If you aren’t a morning person or need a jump start to the day, you may turn to a caffeine source to help wake up. Caffeine is a plant product that acts on your central nervous system as a stimulant. Your body can respond to caffeine in numerous ways, from an increased heart rate, body temperature and urine production to dizziness and appetite changes. Depending on the amount you consume, you might feel effects up to six hours after caffeine ingestion, notes the University of Michigan Health Services 1. With certain medical conditions such as high blood pressure, chronic kidney disease and heart disease, your doctor may recommend a caffeine-free diet.
Plenty to Eat
Caffeine is found in the leaves and seeds of plants or is added to foods 2. When you are looking for caffeine-free choices, you can enjoy lean meats, beans, whole-grain breads and rice, cereal, low-fat milk and yogurt, along with plenty of fruit and vegetables as part of a healthy diet. Added fats eaten in moderation, such as butter, margarine or creamer, also contain no caffeine.
Candy and Flavoring for Thought
The Caffeine in Ice Cream
Sources of caffeine that you may not consider can be found in candy and flavored foods. Select caffeine-free varieties of these foods on a restricted diet -- for example, choose chocolate-free trail or snack mixes and ice cream and yogurt-covered raisins. Instead of coffee flavored foods, which may contain a limited amount of caffeine, opt for a vanilla- or fruit-flavored yogurt or milkshake.
- Sources of caffeine that you may not consider can be found in candy and flavored foods.
- Select caffeine-free varieties of these foods on a restricted diet -- for example, choose chocolate-free trail or snack mixes and ice cream and yogurt-covered raisins.
While you should consume all snack foods in moderation, most chips, pretzels, popcorn, gummy snacks and regular jelly beans do not have caffeine in their ingredients. Certain jelly beans and gum may have added caffeine, so read the food labels to identify these items.
Caffeine in Slim-Fast
Monitoring the beverages you drink is important on a caffeine-free diet. Dietary sources of caffeine come from regular or even decaffeinated coffee, green and black tea, energy drinks, soft drinks and beverage additives. Brewed herbal teas -- either hot or cold -- are good beverage choices, as are water and seltzer. Check the label on energy drinks, soft drinks and flavored beverages. Unless they specifically state they're caffeine-free, many have added or natural sources of caffeine.
- Monitoring the beverages you drink is important on a caffeine-free diet.
- Unless they specifically state they're caffeine-free, many have added or natural sources of caffeine.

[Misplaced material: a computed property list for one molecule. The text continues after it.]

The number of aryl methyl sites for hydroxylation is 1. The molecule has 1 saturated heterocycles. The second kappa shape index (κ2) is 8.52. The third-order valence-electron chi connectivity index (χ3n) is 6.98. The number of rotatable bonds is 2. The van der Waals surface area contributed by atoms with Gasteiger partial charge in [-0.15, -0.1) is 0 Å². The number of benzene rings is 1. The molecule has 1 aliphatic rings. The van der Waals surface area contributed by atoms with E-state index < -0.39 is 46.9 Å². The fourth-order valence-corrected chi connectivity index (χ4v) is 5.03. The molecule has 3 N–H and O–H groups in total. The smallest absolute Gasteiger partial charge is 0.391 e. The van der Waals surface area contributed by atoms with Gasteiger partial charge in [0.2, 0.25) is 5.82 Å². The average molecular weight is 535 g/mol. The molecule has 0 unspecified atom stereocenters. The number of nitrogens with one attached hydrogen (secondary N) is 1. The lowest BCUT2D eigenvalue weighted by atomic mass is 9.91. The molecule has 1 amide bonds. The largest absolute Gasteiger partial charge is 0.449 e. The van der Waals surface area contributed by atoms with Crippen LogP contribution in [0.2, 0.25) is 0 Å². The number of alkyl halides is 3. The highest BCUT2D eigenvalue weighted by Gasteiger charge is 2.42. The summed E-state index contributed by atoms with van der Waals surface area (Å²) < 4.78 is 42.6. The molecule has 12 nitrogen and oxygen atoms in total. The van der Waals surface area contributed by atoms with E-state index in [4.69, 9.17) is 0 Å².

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- University of Michigan Health Services: Caffeine
- Center for Science in the Public Interest: Caffeine Content of Food & Drugs
- Meredith SE, Juliano LM, Hughes JR, Griffiths RR. Caffeine Use Disorder: A Comprehensive Review and Research Agenda. J Caffeine Res. 2013;3(3):114-130. doi:10.1089/jcr.2013.0016
- Richards G, Smith AP. A Review of Energy Drinks and Mental Health, with a Focus on Stress, Anxiety, and Depression. J Caffeine Res. 2016;6(2):49-63. doi:10.1089/jcr.2015.0033
- Brunyé TT, Mahoney CR, Rapp DN, Ditman T, Taylor HA. Caffeine enhances real-world language processing: evidence from a proofreading task. J Exp Psychol Appl. 2012;18(1):95-108. doi:10.1037/a0025851
- Koppelstaetter F, Poeppel TD, Siedentopf CM, et al. Caffeine and cognition in functional magnetic resonance imaging. J Alzheimers Dis. 2010;20 Suppl 1:S71-84. doi:10.3233/JAD-2010-1417
- Harrell PT, Juliano LM. Caffeine expectancies influence the subjective and behavioral effects of caffeine. Psychopharmacology (Berl). 2009;207(2):335-42. doi:10.1007/s00213-009-1658-5
- Lucas M, O'reilly EJ, Pan A, et al. Coffee, caffeine, and risk of completed suicide: results from three prospective cohorts of American adults. World J Biol Psychiatry. 2014;15(5):377-86. doi:10.3109/15622975.2013.795243
- Abdel-Hady H, Nasef N, Shabaan AE, Nour I. Caffeine therapy in preterm infants. World J Clin Pediatr. 2015;4(4):81-93. doi:10.5409/wjcp.v4.i4.81
- American Psychiatric Association. Diagnostic and Statistical Manual of Mental Disorders. 5th edition. Washington DC; 2013.
- Turnbull D, Rodricks JV, Mariano GF, Chowdhury F. Caffeine and cardiovascular health. Regul Toxicol Pharmacol. 2017;89:165-185. doi:10.1016/j.yrtph.2017.07.025
- Centers for Disease Control and Prevention. Alcohol and Caffeine. Updated October 23, 2018.
- Alsunni AA. Energy Drink Consumption: Beneficial and Adverse Health Effects. Int J Health Sci (Qassim). 2015;9(4):468-474.
- Lyngsø J, Ramlau-Hansen CH, Bay B, Ingerslev HJ, Hulman A, Kesmodel US. Association between coffee or caffeine consumption and fecundity and fertility: a systematic review and dose-response meta-analysis. Clin Epidemiol. 2017;9:699-719. doi:10.2147/CLEP.S146496
- U.S. Food and Drug Administration. Pure and Highly Concentrated Caffeine. Updated September 21, 2018.
- National Institute on Drug Abuse. Drugs, Brains, and Behavior: The Science of Addiction. Updated July 2018.
Stacey Phillips is a registered dietitian and nutrition writer. She has had articles and patient information handouts published in the "Renal Nutrition Forum" and the "Journal of Renal Nutrition." She holds a Bachelor's degree from the University of Illinois in Champaign-Urbana and a Masters degree at Central Michigan University.